By ZENIT Staff

Photo by Caritas Indonesia

On World Humanitarian Day 2020, Caritas Internationalis draws attention to the role of local communities as actors of immediate solidarity and calls for greater support to local civil society organizations, especially faith-based ones, which around the world are supporting, helping and empowering local communities.

Every year on August 19th – the day when in 2003 a bomb attack on the Canal Hotel in Baghdad, killed 22 people, including the UN chief humanitarian in Iraq Sergio Vieira de Mello – the World Humanitarian Day recognizes the work of those who promote the dignity, the protection and the welfare of vulnerable people around the world.

Local Caritas in Flores, Indonesia distributes masks to prevent the spread of COVID-19. Photo by Caritas Indonesia

In 2020, this day is celebrated in a context of globalized COVID-19 pandemic and shortly after the Lebanon explosion which will remain engraved in the minds of the international community. At this historic moment, the international humanitarian system is being tested like never before, and humanitarian missions at the global level are bringing help to 1 in about 45 persons around the world.

“On this day, the international community recalls the generosity of heart of thousands of humanitarian workers, of the poor and above all the survivors of the disasters who in hope aspire to live in dignity”, says Aloysius John, Secretary-General of Caritas Internationalis, which is the second-largest civil society catholic network and is present in almost all the countries across the world.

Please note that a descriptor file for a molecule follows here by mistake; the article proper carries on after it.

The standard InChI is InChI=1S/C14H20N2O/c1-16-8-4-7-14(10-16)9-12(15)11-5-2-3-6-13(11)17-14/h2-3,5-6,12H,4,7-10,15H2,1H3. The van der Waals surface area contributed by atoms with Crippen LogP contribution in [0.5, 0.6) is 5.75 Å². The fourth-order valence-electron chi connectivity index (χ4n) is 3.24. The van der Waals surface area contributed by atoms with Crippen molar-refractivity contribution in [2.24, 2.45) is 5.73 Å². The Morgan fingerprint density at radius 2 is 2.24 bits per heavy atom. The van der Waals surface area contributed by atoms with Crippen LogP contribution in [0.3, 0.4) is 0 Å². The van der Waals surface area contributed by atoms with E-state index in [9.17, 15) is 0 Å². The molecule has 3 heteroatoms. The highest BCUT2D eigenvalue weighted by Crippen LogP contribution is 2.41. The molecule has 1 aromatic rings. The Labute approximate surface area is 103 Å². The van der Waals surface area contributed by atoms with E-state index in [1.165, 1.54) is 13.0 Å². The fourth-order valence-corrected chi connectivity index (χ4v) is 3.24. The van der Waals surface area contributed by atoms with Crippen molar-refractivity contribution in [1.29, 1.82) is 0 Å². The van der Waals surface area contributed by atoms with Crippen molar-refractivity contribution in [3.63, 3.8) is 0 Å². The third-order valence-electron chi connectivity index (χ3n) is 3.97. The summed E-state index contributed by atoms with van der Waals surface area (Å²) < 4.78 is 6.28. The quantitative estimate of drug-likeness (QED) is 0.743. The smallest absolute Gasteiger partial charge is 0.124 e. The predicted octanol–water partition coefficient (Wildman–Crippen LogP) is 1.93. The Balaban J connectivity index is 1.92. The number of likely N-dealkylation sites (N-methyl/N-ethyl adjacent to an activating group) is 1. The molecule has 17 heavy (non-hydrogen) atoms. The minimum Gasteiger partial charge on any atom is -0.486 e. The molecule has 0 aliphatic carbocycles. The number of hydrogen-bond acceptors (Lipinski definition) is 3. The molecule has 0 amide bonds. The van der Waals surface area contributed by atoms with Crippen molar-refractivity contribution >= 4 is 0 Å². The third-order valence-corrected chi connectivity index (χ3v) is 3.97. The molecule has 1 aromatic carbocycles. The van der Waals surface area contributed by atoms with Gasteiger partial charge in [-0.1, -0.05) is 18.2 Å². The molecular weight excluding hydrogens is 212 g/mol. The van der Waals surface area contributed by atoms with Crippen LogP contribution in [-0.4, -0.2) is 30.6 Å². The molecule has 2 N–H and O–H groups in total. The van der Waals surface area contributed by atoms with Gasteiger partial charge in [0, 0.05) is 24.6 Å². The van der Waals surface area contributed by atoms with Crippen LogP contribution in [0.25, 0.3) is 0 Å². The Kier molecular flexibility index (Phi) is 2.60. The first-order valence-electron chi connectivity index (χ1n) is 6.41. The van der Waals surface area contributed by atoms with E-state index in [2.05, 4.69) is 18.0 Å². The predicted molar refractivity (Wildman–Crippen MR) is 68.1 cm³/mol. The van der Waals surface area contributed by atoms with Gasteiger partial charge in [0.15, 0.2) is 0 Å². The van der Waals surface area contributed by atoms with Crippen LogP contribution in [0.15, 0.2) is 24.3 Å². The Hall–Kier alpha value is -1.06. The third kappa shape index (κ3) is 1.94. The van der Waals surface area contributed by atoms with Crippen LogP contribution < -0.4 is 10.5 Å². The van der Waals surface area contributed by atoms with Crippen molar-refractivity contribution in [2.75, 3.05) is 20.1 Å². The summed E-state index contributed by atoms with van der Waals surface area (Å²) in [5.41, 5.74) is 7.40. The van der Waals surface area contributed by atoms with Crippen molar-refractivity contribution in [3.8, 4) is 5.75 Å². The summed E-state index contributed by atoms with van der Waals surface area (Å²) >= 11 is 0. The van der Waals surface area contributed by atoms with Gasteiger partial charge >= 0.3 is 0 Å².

Local communities are first responders

An important part of the work of Caritas Internationalis – a confederation of 162 members – is to foster the empowerment of local communities, including in the field of humanitarian aid. “Defending, serving and accompanying the poorest communities especially at the time of disaster is the mission of Caritas Internationalis and its key role is to help people to help others,” John adds, underlining how COVID-19 pandemic has seen local communities as the main actors in the response to the humanitarian emergency.

“At a time when the disasters are getting to be more and more complex and the sufferings are high, the first support is given by the local communities which are better placed to bring appropriate help to the affected. They are to be recognised in the first place as actors of immediate solidarity.”

Even today when COVID-19 is creating havoc in different parts of the world, Caritas, through local communities is highly engaged in motivating and mobilizing community members to bring support and help to those who are vulnerable and also to build awareness around the danger of COVID-19 showing them how to avoid contamination. They have shown the importance of being autonomous in taking quick action in responding to the pandemic.

Localization of humanitarian aid

Caritas fully supports the localization of humanitarian aid and works to provide local communities with the know-how and the means they need to enable them to respond to humanitarian emergencies autonomously. “This World Humanitarian Day must lead us to innovation in humanitarian response wherein governments and international aid community must focus on the empowerment of the local civil society organizations, especially faith-based organizations which are present with local communities. At a time when the localization agenda is being introduced, it is vital that enough means are given to the civil society organizations to empower the local communities and prepare them for the humanitarian response in autonomy,” says Aloysius John.

Caritas Internationalis, on this World Humanitarian Day, urges the governments and international aid community to urgently:

  • allocate local funds especially to the empowerment of the local civil society organizations and their basic structures;
  • allocate special funds for the empowerment of the local communities and enable them to take the appropriate action at times of disasters;
  • ensure the protection of the humanitarian workers as well as the protection of the interests of local communities.

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